SeqGradConstPulse constgrad; // constant gradient
SeqObjList objlist = alpha + constgrad; // alpha is played out after constgrad

Calling the member function

objlist.get_duration()

would then return the sum of the durations of alpha and constgrad.

Container for Gradient Objects

The gradient object SeqGradChanList can be used as a container for other gradient objects which share the same gradient channel. That is, each SeqGradChanList can have its own sub-sequence that consists of other gradient components. These sub-objects are then played out subsequently. This analogous to the above described sequence container.

Appending to Container Objects

New objects can be added to the container class SeqObjList by using the += operator.

Sequence Loops ans Vectors

Loops are special sequence containers. They are used to repeat a certain part of the sequence. Within ODIN, the class SeqObjLoop accomplishes this task. Two kind of loops are possible when using this class: Pure repitition loops and vector loops. Repitition loops simply repeat the specified part of the sequence without altering it. Let loop be of type SeqObjLoop, then heir syntax is:

loop ( kernel ) [ n ];

This statement will return a sequence object that repeats the sequence object kernel n times, where n is an integer number.

Vector loops also repeat a specified part of the sequence. Furthermore they increment the value of a sequence vector each time it is played out. Sequence vectors are for example phase encoding gradients or pulses with a frequency list. All sequence vectors share the same base class SeqVector. Let loop be of type SeqObjLoop, then the syntax for vector loops is:

loop ( kernel ) [ vector1 ] [ vector2 ] ...;

This statement will return a sequence object that repeats the sequence object kernel while incrementing the values of the attached sequence vectors vector1, vector2, ... The vectors must contain the same number of values. The loop is then repeated this number of times.

Specialialized Sequence Vectors

Physical Units

ODIN is consistent corncerning the physical units. That is, everywhere in the library the following units and their combinations are used:

This system has shown to be of practical value for NMR because the numbers are then in a reasonable range. For example the gradient strength is then given in mT/mm and the frequency is given in 1/ms=kHz. The only exception is the angular unit which is treated internally as rad but can be specified at the interface functions in degree for phaselists and flipangles.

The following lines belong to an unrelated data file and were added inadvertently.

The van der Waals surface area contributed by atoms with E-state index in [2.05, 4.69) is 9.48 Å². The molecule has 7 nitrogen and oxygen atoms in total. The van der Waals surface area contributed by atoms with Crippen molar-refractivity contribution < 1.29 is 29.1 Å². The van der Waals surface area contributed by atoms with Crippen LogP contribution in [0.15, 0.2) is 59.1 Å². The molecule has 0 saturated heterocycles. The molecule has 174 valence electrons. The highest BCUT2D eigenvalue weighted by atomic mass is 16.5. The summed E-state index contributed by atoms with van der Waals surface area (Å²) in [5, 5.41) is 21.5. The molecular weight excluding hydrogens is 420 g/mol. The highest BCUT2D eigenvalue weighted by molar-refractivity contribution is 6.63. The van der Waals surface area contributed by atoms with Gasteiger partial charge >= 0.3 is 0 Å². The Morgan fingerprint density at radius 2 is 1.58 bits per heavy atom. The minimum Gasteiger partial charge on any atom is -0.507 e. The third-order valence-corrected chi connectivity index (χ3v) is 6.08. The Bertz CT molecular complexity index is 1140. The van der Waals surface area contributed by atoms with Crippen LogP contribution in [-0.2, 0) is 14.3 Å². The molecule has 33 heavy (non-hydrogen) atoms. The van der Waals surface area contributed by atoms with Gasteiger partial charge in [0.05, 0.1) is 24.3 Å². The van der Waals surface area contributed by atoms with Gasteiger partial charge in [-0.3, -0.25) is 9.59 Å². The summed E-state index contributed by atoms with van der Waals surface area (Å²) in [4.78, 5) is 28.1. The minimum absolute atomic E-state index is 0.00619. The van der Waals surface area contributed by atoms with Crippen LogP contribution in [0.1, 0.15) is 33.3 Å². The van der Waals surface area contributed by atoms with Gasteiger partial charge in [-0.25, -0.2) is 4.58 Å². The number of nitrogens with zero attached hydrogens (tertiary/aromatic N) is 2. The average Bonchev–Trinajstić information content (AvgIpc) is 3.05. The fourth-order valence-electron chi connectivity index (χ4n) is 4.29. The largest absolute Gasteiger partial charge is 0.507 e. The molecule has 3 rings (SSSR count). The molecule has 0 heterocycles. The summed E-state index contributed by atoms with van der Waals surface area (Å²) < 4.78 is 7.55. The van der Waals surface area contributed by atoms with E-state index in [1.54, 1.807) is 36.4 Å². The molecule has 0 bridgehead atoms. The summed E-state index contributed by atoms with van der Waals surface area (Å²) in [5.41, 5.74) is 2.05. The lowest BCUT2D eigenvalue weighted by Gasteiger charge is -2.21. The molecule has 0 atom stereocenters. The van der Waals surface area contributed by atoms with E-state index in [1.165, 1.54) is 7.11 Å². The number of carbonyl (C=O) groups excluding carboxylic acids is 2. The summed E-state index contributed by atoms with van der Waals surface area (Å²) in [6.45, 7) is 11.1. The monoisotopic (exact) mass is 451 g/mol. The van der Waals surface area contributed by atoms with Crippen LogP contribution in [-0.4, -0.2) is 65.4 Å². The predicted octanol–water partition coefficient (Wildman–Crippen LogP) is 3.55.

Coding Standards

Building new classes

If you want to write your own class that can be plugged into the ODIN framework, please use the following form for your class 'SeqMyClass' that is derived from 'SeqBaseClass':

class SeqMyClass : public SeqBaseClass {
public:
SeqMyClass(const STD_string& object_label, float parameter1, ... );
SeqMyClass(const STD_string& object_label = "unnamedSeqMyClass" );
SeqMyClass(const SeqMyClass& sct);
SeqMyClass& operator = (const SeqMyClass& sct);
~SeqMyClass();
private:
float parameter1;
};
SeqMyClass::SeqMyClass(const STD_string& object_label, float parameter1_value, ... ) : SeqBaseClass(object_label) {
parameter1=parameter1_value;
...
}
SeqMyClass::SeqMyClass(const STD_string& object_label ) : SeqBaseClass(object_label) {
parameter1=0.0;
...
}
SeqMyClass::SeqMyClass(const SeqMyClass& sct) {
SeqMyClass::operator = (sct);
}
SeqMyClass& SeqMyClass::operator = (const SeqMyClass& sct) {
SeqBaseClass::operator = (sct);
parameter1=sct.parameter1;
...
return *this;
}
SeqMyClass::~SeqMyClass() {
}

Following this standard prevents the base classes from getting confused by not correctly initialising or copying them.

Using the C++ standard library

Unfortunately, on some systems the stanard C++ library seems to be either broken or absent. For these platforms, ODIN contains its own implementation that is a subset of the original library. To use the same source code on different platforms, classes of the standard library are used together with the prefix STD_, e.g. STD_list instead of std::list. These macros will be replaced by the appropriate classes on each platform.

Debugging/Tracing

To generate debugging and tracing output, please use the Log template class instead of using streams. Instances of that class offer a stream to log trace messages via the ODINLOG macro:

int MyClass::myfunction() {
Log<Seq> odinlog("MyClass","myfunction");
ODINLOG(odinlog,significantDebug) << "Hello World" << STD_endl;
}

Which will result in the following output:

Seq | MyClass.myfunction : START
Seq | MyClass.myfunction : Hello World
Seq | MyClass.myfunction : END

It can generate debugging output at different levels of verbosity and the output is redirected to the native logging channel (console, log file) of the current platform. Furthermore, it can be completely removed from the executable for release compilations in a safe way without changing the source code.